The first thing to understand is the nature of the investor’s deck. The deck is not just presented - it is sent via email to various people in the VC firm. Therefore, everything you said in the meeting should appear in the deck, which leads us to the second point: the deck should not be short, nor should it be “clean and pretty.” Instead, the deck should be detailed and complete. Unlike a TED pitch deck that is more academy-style, the deck for the investors should be more similar to an executive summary, organized in slides. A reasonable number of slides is 15.
Hidden slides are a helpful tool to come prepared for questions. When a topic is beneficial but not essential to the story, prepare a slide and make it hidden. When the investor asks, “what is your product roadmap in the first 12 months?” instead of mumbling, show a slide. It will also show the investor that you’ve thought about it and came prepared for the meeting.
Should you send the deck in advance of the meeting? Our recommendation is to refuse politely. If someone is genuinely interested in learning about what you do, they should spend an hour with you to hear the story directly. On the same note, if someone only has 30 minutes to meet you, they’re probably not interested enough. After the meeting, sending the deck is common, and we recommend doing so.
The structure of the deck is straightforward and contains the following part, in this order:
- Team: This has to come first. It doesn’t make sense to put the team in the end. The person wants to know who you are, first and foremost.
- Market: Convince the investor that this is a large, fast-growing market. Use examples like market data and customer stories. Be specific - the market is not just “cloud computing” but “troubleshooting tools for cloud-native applications.” When the market is well-defined, you can calculate how much companies (or consumers) are spending on these solutions today instead of throwing random numbers on the slide. The team and the market are the two most important sections. If you did a good job, the investor is excited to hear what you have to say next, and you control the conversation.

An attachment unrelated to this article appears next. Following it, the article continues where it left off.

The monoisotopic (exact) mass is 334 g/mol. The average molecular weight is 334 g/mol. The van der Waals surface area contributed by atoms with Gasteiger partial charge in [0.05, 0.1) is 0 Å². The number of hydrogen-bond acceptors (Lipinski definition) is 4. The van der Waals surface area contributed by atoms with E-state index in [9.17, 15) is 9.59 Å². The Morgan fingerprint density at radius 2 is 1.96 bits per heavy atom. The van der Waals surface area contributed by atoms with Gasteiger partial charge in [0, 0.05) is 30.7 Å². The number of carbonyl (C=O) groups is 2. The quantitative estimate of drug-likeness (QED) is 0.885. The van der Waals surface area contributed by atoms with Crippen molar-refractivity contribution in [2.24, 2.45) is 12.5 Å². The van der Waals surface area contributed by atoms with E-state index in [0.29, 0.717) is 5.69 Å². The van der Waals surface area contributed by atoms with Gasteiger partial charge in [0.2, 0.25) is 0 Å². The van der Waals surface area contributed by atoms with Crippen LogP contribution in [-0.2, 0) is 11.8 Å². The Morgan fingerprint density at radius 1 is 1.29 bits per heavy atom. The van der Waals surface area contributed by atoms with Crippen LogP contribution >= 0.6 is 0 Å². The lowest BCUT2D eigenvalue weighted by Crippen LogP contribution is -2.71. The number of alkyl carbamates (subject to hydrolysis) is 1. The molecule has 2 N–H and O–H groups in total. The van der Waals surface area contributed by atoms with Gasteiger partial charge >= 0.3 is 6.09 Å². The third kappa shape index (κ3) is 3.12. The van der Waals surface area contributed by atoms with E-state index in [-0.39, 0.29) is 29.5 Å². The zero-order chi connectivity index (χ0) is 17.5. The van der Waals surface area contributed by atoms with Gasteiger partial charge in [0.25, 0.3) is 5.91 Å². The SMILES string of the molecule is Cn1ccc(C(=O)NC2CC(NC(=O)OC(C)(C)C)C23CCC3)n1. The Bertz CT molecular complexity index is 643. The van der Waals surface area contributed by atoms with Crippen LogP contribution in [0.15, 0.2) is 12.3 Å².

- Problem: What specific problem are you tackling, and why is this big and challenging (possibly technologically) one? Don’t forget the “Why Now.” If the problem has been around for five years and no one has solved it, there is a reason. (Generally, not having a “Why Now” is an excellent way to rule out potential startup ideas.)
- Solution: What is your approach to solving the problem? Why is it unique? Why is it defensible? Why wouldn’t Google/Amazon/other big companies do it themselves?
- Competition: No matter how you present your competition, it’s crucial to be aware of them and know what they do as detailed as possible. If you choose an X/Y presentation of competition, choose the axes wisely so the investor won’t lose interest. In addition, choose things fundamental to your solution (e.g., manual vs. automatic, not a specific feature). Learning about the competition is also an excellent way for the investor to learn about the market.
- Market Validation: Speak to 30 companies (rule of thumb) that have the problem you’re addressing and show their logos in addition to specific quotes is the best way for the investor to get conviction about your market. It also offers the founders’ capabilities to reach out to actual customers and get on a call with them. Keep in mind that ideally, 2-3 of these customers will be referenceable, i.e., willing to talk to the investor.
- Financials and roadmap: Some people forget that fundraising means asking for money, usually millions of dollars. It only makes sense to explain what you plan to do with this money. Show the company’s roadmap in milestones. Don’t get too specific, but show that you have a general plan.
If the meeting went well, it wouldn’t take more than 48 hours before you get an email asking for the next steps. We don’t suggest following up proactively unless you have a term sheet, which means you have leverage that will likely trigger an investor to act.
Following this process in your fundraising will significantly increase the chance of getting a term sheet!